Finally – I Meet A Rare Creature

It's sad I know, but in all my years working in healthcare I've never met a social services person who filled me with confidence. I'm sure that there are thousands out there, but it's just that they seem to hide under the table whenever I'm around.

So it was a real pleasure to meet a social care manager who actually gave a damn.

We were called to our patient, a woman in her 80's – let's call her Doris, by the social care manager.

The reason for us being there was to look at Doris' leg. One of them was described as 'black', and as we travelled up to the flat I wondered what I would see. I was grateful when it turned out to be lipodermatosclerosis, a condition where, due to problems in the veins of the leg, te leg turns dark and 'woody'. It's something I saw a lot of when I was gadding around with the district nurse service.

It's a chronic condition, and one that the Doris had been suffering from for some time. Unfortunately Doris is a little confused sometimes and so couldn't explain how long she had the condition.

Also in the flat with the social care manager was Doris' day helper – a carer who comes in three times a day to help wash, dress and do the little things around the house that need doing. I could tell that the social care manager wasn't too impressed with her, partly because of all the notes she was taking and partly because she told us so on the lift ride down.

The care manager had called us because (not being medically trained) she wasn't sure why Doris' leg was a funny colour. I also don't think that she particularly believed anything that the carer said about it.

The care manager also made a note of the heating of the flat, the rather shoddy windows, and tried to persuade Doris that she might enjoy visiting a day centre every so often. On the ride down in the lift, after Doris had told us that she didn't want to go to the hospital, the care manager explained how she hated that particular 'care' supplier, but that her hands were tied in that she could just select another one.

She also explained how she would need to 'be creative' in order to get Doris the care that she needed.

All in all I was impressed by the enthusiasm that she showed to her job – it was a real refreshing change and I left confident that Doris was in good hands.

9 thoughts on “Finally – I Meet A Rare Creature”

  1. It's not a completely isolated incident, this time last year I met a fantastic Care Manager. I'd been increasingly concerned about my very elderly and increasingly confused 90+ neighbour. Then last Christmas she first went out levaing her home unsecured and returned home to a young man making himself at home in her sitting room drinking her tea watching her TV who them tried to convince her it was his flat! Then 2 days later I returned home with the milk to find her wandering the street in her nightie crying telling me Sainsburys was shut and she wanted milk. They'd been shut for about 6 hours at that point. I hate meddling and agonised but called social services expecting them to be crap (We had appalling experiences of social services with my grandmother and eventually insisted on having the money and arranged her care privately.) but within 10 minutes the care manager had called me back and made a home visit to my neighbour that morning. She now has an excellent care package in place and the neighbourhood police team keep an eye on her. Her team of carers are also all lovely. The latest introduced herself to all the neighbours explained she would be in and out and in short my neighbour now has the care she needed and deserved. Sometimes social services are not copmpletely useless it restored my faith in human nature a bit.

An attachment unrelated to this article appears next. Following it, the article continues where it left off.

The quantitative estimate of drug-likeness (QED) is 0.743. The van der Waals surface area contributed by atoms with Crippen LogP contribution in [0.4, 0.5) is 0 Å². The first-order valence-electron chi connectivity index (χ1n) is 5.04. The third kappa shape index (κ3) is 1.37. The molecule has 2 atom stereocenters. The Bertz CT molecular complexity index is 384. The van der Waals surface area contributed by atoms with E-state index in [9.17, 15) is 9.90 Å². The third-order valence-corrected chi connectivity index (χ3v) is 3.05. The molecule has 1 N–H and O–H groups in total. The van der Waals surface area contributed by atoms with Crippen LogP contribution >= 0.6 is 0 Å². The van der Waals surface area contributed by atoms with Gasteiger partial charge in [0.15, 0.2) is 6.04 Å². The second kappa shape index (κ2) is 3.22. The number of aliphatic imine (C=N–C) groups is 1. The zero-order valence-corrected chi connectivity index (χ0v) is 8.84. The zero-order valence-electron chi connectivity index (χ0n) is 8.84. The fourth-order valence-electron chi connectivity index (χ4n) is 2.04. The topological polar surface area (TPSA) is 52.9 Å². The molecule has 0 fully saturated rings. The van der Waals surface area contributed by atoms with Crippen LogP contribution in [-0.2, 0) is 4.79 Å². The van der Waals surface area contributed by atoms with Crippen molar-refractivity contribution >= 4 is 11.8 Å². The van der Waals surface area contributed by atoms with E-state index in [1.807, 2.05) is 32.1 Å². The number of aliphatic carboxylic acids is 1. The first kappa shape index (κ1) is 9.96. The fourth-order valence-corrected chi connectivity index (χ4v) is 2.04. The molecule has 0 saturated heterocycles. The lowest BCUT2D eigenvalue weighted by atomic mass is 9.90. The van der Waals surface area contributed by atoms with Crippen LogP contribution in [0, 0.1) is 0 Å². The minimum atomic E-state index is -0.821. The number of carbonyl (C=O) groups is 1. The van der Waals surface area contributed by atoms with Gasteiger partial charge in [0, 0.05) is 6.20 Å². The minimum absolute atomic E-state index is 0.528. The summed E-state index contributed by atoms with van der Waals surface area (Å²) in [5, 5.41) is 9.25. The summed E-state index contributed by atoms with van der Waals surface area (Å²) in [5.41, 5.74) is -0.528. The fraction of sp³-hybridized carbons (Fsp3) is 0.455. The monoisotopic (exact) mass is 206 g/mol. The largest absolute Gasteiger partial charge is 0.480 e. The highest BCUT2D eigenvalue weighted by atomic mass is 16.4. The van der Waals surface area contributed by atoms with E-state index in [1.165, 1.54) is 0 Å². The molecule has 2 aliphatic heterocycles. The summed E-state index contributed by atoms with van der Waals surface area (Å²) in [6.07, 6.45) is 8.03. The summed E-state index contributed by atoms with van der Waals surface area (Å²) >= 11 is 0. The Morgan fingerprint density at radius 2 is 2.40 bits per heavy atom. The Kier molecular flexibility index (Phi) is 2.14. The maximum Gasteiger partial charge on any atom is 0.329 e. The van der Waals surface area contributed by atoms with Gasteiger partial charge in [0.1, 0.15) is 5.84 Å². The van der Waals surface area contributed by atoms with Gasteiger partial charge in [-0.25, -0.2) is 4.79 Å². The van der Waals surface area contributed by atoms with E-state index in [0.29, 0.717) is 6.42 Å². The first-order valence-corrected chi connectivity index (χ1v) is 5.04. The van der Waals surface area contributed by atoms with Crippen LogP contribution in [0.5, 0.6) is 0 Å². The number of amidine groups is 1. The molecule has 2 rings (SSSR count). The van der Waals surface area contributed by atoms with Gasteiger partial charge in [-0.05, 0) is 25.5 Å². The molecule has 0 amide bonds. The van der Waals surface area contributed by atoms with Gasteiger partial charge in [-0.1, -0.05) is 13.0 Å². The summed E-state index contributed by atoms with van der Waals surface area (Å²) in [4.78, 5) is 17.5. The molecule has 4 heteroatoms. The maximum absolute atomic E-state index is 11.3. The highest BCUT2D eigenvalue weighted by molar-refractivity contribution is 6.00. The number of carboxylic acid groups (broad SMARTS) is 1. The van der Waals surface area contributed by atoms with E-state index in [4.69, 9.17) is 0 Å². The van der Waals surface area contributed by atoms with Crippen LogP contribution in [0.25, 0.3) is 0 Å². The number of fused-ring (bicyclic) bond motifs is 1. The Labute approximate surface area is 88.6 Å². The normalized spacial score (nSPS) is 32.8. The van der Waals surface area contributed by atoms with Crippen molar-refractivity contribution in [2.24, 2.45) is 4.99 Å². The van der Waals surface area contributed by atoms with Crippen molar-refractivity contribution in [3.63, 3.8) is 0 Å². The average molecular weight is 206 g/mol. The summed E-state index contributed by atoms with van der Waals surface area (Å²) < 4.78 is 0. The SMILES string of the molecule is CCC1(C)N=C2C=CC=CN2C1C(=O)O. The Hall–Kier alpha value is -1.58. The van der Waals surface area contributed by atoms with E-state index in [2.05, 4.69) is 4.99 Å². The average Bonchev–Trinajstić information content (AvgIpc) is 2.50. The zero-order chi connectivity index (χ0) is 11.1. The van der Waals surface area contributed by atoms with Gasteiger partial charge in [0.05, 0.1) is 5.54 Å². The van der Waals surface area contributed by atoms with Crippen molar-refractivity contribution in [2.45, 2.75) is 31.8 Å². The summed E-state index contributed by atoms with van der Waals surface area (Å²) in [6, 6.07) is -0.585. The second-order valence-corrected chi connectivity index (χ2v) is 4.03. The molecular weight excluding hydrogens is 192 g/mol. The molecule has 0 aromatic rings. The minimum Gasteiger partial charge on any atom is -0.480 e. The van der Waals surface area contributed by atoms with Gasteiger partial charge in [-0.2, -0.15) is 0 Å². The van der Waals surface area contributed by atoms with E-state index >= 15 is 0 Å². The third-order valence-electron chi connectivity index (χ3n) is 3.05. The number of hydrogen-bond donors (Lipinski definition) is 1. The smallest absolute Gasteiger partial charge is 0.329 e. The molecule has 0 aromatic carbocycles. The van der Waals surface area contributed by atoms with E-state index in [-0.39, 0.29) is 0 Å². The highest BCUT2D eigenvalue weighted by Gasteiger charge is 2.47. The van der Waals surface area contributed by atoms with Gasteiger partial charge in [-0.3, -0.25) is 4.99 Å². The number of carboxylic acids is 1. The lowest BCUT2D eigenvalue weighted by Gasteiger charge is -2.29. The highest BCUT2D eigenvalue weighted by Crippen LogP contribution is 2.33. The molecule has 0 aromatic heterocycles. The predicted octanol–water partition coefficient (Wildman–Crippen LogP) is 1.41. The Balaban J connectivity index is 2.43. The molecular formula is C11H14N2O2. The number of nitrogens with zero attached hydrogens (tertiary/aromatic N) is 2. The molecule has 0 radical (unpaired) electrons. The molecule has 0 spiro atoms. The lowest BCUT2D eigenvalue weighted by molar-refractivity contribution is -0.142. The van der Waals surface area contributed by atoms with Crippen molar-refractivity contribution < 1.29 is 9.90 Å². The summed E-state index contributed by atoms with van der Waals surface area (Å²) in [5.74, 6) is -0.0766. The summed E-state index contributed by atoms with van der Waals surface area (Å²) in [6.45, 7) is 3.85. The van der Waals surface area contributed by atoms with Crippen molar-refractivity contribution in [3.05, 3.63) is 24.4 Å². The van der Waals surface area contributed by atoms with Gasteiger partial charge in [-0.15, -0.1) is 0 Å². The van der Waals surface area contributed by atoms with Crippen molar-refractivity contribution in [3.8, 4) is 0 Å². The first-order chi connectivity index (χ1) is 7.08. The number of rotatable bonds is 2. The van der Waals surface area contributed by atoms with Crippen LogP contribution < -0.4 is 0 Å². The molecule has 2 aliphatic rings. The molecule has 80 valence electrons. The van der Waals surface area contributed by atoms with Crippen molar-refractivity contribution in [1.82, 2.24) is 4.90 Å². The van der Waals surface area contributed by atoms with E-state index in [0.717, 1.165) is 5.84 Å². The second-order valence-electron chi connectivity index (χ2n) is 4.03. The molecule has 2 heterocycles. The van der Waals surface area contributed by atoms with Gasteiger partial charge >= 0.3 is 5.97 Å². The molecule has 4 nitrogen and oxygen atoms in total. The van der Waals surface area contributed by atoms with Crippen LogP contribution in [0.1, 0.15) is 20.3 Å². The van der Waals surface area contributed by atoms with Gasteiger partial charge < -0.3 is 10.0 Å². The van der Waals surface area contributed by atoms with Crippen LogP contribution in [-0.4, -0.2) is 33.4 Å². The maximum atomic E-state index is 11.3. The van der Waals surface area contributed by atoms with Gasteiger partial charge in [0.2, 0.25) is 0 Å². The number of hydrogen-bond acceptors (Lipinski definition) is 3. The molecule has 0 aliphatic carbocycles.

2. Nice one, it's good to hear she's engaged in doing her job as opposed to just timeserving for a salary. Quite unusual, these days….Re the good care workers hiding under the table, it's a bit like you never see the Camden Market hardcore goths, with the piercings and funny hair, in a supermarket – is this because they never eat, or do they have civvie clothes & wigs, or what?!

    Does my head in even thinking about it….

  3. They do exist. They're just very rare. We had a whole series of fantastic ones until my bro' turned 18 and moved to adult services. His first one there was so pathetic, she used to burst into tears at the thought of our difficulties. Which made it sort of tricky for her to actually *do* anything about them. Then she went on sick leave for 3 years. With no locum. Nothing. It's a good job his day and residential care providers are competent (and they are actually fantastic – well worth the years it took took to get his package sorted).

  4. Unfortunately social care is one of those professions where people only notice you when it goes wrong. If you're doing your job properly you're pretty well invisible.

  5. Its a shame that u only get nice people every now and again. should it not be the other way round. should u get the snotty ones every now and again.!

  6. How lovely! It really lifts the spirits doesn't it? I've been in my job 22 years and hope I am no less curious about people's stories and caring about them now than I was when I qualified. The thing that burns me out is the bad attitudes of some staff a lot younger than me in a variety of disciplines.I work with a terrific Social Worker at the moment but she's only in 3 half days a week 🙁

    Now…we need to find a few really wonderful care home nurses and managers… maybe we should fund a randomactsofreality readers award? Maybe a visit by Reynolds to present it would motivate a few to up their game?!

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